Virginia Woolf walked London's parks for inspiration, and to find solace from her dark moods. Seventy years after her great-aunt's death, Emma Woolf argues that you can still find her restless spirit there
I've just started Kate Atkinson's 'Case Histories'. I read 'Behind the Scenes at the Museum' a couple of years ago and was swept away by the scope of the story, the vividness of the characters, and the terrific writing. I'm also re-reading Virginia Woolf's 'The Voyage Out'.
In one sense, this novel is the story of Paul Bailey's elderly protagonist Harry Chapman – former actor, writer, sometime lecturer – and his (only somewhat Homeric) journey out of this life after he finds himself in hospital with acute stomach pains. Those familiar with Bailey's literary game-playing, however – in novels such as the Booker Prize-shortlisted Peter Smart's Confessions and Gabriel's Lament – will recognise the allusiveness in the title. It invokes not only the celebrated Jacobean translation of Homer's epic by George Chapman (already featured in Bailey's Sugar Cane), but also John Keats's poetic panegyric on the elevating effects of great literature, "On First Looking into Chapman's Homer".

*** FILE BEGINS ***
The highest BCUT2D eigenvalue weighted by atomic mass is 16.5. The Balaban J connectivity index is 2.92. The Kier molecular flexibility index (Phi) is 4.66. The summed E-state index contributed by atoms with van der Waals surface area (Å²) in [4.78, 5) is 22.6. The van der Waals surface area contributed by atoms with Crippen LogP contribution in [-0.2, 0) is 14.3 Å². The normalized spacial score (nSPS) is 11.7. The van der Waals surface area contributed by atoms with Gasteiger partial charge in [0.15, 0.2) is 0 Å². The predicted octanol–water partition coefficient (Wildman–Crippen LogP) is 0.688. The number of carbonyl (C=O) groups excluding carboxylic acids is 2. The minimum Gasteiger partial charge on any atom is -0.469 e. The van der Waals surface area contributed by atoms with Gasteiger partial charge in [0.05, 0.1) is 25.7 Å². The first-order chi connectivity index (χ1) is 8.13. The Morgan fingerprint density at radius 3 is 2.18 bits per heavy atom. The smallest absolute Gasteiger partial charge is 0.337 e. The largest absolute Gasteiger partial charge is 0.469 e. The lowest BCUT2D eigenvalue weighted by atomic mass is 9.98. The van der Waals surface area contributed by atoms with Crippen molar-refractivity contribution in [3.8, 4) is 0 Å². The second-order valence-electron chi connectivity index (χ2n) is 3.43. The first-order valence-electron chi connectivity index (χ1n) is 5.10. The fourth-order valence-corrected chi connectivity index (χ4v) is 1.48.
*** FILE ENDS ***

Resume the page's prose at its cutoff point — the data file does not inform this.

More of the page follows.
The classic was published on 8 June 1949 – and has had a deep impact on millions. Andrew Johnson talks to writers about it – and asks them to cite their favourite reads